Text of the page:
Category Archives: employment discrimination

In Significant Workers’ Rights Case, The U.S. Supreme Court Grapples With Grammar

In legal disputes, success or failure often turns on the definition of a word.  For example, what does the word “file” mean?  To some, it refers to that ubiquitous manila or colored organizer that many an office could not survive without.  To others, it refers to the act of lodging something with a particular body, agency, or office; e.g., to file a complaint.  Lawyers speak of a client’s “file” meaning the papers and records and other materials comprising the client’s case, dispute or matter.

Black’s Law Dictionary defines “file” in this way:

1. “A record of the court.  A paper is said to be filed when it is delivered to the proper officer…received to be kept on file as a matter of record;
2. To lay away and arrange in order, pleadings, motions, instruments, and other papers for preservation and reference…To deliver an instrument or other paper to the proper officer or official for the purpose of being kept on file…as a matter of record…It carries the idea of permanent preservation as a public record.”  (Black’s Law Dict. (6ht ed. 1990) p. 628, col. 1, citing City of Overland Park v. Nikias (1972) 209 Kan. 643, 498 P.2d 56, 59.

Once again, Black’s Dictionary seems to sum it all up nicely, simply and succinctly.  Oh, but if language were that simple.  Words don’t exist in a vacuum, after all.  They represent beliefs and intent expressed in a particular context.  As I heard an attorney state in a recent oral argument, “Nomenclature matters.”  Yes, it does.  But, so does context.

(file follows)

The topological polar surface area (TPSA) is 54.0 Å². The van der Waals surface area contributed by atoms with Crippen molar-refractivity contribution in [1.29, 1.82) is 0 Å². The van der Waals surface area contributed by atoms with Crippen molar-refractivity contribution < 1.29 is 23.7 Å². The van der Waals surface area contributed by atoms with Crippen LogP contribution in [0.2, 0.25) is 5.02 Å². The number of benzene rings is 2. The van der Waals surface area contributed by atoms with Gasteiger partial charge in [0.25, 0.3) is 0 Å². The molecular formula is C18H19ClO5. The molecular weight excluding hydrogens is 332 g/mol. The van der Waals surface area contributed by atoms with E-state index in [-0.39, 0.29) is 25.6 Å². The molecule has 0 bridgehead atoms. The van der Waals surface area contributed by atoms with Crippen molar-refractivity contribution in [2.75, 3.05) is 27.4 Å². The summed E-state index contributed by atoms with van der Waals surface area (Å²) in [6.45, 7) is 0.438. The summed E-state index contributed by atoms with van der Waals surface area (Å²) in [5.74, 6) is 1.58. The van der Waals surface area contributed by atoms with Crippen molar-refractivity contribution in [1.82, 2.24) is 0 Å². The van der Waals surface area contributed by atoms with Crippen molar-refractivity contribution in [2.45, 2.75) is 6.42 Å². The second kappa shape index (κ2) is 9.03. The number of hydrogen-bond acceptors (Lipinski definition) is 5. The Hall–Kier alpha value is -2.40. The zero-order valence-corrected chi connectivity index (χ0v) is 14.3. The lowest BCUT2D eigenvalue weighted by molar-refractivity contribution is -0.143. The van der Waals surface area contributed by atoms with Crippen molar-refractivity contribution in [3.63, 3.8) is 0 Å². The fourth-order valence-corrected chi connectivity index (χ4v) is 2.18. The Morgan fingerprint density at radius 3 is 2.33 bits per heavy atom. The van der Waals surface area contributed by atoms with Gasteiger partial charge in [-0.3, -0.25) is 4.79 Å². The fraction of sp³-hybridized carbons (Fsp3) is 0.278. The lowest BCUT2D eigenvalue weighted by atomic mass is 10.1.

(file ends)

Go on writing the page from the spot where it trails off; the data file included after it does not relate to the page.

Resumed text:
During its October term, in an employment law retaliation case that will potentially affect tens of millions of workers, the Justices of the U.S. Supreme Court are grappling over how to define the word “file.”  While their struggle may seem like petty semantics, “file” is important in the context of the employment law statute at issue – the Fair Labor Standards Act (FLSA).  The case involves an employee who sued his former employer, Saint-Gobain Performance Plastics Corp., alleging that it fired him in retaliation for a series of verbal complaints about the illegal location of time clocks in his factory.  Both a federal district court judge and the U.S. Court of Appeals for the 7th Circuit ruled against the employee, holding that the FLSA required a written complaint.  The employee’s case invokes FLSA’s anti-retaliation provisions, which seek to prohibit employers from taking adverse actions against employees who raise internal complaints about their working conditions, safety as well as others.

So, the crux of the issue is this:  Does the word “file,” by definition, mean to put something in writing as when you complain, or is a verbal complaint enough?

According to an excellent article in Law.com, at oral argument, the Justices peppered both sides with hypothetical situations involving verbal employee complaints.  These situations are well worth reading, and illuminate the analytical problem facing the Court and the real-world problem vexing employers.  Based on the questioning, the right wing of the Court appeared concerned that too broad a definition might expose employers to retaliation-based lawsuits over nothing more than a verbal reminder about a minor maintenance issue initiated in passing, or even social remarks made outside the office.

The “left-ish” wing of the Court, however, seemed to invoke the history of the FLSA.  In particular, many of the workers whose conditions were most improved by the FLSA – and who will likely be most affected by the Court’s ruling – include migrant field workers or others employees working in situations where writing something down was not thought to be all that easy to do.  Counsel for the employee, Kevin Kasten, remarked: